Now, living in San Francisco, it is quite the opposite of tradition. Here, tradition goes out the window. There are no rules – you make new ones. I must say however, that in some respects, tradition can also be quite charming. For instance, the English tradition of Afternoon Tea. Now that is a tradition I’m sure many of us foodies enjoy!

 

 

Veerangna

I’m Veerangna, and I currently live in sunny California with my husband.  My parents are Indians living in Singapore, and that’s where my brother and I grew up.  After studying Law at King’s College London, I spent a few years working in law firms in Singapore before moving to San Jose.  For fun,I am learning to play the Piano, and have recently developed an interest in hiking.  My new appreciation for nature has helped me become a calmer person – I do believe in the healing power of Trees!

Leave a Reply

Your email address will not be published. Required fields are marked *

ubuntu

I Am Because You Are

Have you come across the African word “Ubuntu”, which translates to “I am because you are?” The African Journal of Social Work gives it a fuller definition: Ubuntu – A collection of values and practices that people of Africa or African origin view as making people authentic human beings.
man pointing at another man

Recipe for Managing Conflict

When was the last time you disagreed and argued with someone over something? Do you remember the unpleasant feeling and how draining it was? It is because, being social creatures, by nature, we loathe conflicts. Often, conflict starts with frustration. Frustration can happen when we least expect it, and it arises when things are not…
Suzhou gardens TCg March 2022 newsletter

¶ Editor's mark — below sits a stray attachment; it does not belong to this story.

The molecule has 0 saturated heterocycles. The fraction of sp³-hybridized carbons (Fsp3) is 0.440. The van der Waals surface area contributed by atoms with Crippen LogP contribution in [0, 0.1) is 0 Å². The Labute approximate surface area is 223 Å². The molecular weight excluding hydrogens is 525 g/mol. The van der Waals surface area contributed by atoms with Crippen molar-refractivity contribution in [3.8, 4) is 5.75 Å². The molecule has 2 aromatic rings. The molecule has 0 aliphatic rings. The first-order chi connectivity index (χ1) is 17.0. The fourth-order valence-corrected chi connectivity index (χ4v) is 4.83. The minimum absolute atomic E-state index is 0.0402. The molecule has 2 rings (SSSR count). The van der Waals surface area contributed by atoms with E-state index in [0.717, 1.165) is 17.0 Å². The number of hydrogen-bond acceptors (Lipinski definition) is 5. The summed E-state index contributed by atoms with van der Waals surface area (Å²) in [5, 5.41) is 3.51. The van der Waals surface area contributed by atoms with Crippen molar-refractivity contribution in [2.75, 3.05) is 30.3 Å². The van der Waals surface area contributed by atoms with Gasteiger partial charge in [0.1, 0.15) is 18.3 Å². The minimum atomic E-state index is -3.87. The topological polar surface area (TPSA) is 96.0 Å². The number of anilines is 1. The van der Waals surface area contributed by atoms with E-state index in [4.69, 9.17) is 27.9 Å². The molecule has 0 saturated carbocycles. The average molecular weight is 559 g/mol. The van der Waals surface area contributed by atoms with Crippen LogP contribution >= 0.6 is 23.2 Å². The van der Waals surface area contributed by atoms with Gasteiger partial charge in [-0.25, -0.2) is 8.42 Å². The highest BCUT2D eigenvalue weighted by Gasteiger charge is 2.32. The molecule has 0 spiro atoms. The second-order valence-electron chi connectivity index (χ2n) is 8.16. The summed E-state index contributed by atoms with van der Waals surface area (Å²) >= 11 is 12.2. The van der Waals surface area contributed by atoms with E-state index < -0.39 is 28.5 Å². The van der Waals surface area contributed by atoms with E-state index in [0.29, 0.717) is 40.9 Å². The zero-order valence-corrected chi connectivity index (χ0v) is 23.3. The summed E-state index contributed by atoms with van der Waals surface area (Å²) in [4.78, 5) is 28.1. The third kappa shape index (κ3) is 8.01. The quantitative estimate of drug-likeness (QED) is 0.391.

Window Frames of Your Mind

Have you been to Shanghai and visited the famous classical gardens in Suzhou? If so, have you noted the different styles between the Chinese versus the English and French gardens? Besides the usual flowers and trees in every landscaped garden, the classical Chinese gardens feature rocks, ponds, pavilions, walkways joining different halls and towers in…
TCG 2022 February Newsletter - Tigger

What Tiggers Do Best

My very dear friend who grew up loving Winnie-the-Pooh once gave me a Tigger figurine, and it now sits on the shelf next to my work table. Since it is the year of Tiger, I thought to share with you this one and only one “Tigger” in the Hundred Acre Wood that has the audacity…
2022 January TCG newsletter tablet, books

My Diary, My Life Story

Each year, despite everything going electronic and online, I will still go out and get a diary/planner in Dec as part of my new year ritual. Last week, when I opened my new 2022 diary, I found a pleasant surprise, a lovely note inserted in its cover. Let me share the extract of the note…
Christmas bonsai plant

Que Sera, Sera

While “uncertainties” is not the favourite word for anyone, it is a fact of life. With so many festivals despite the chilly winter, perhaps our ancestors are trying to pass down some wisdom to us: to appreciate life as it gives and make the best of it as we can.
TCG social media

The Human Library: Real People With Real Stories

Before the internet, social media, and mobile devices took over our world, many of us spent our growing up days frequenting the libraries in search of knowledge. I love going to the libraries, so much so that I even volunteered to be a school librarian during my teenage years. A library to me is the…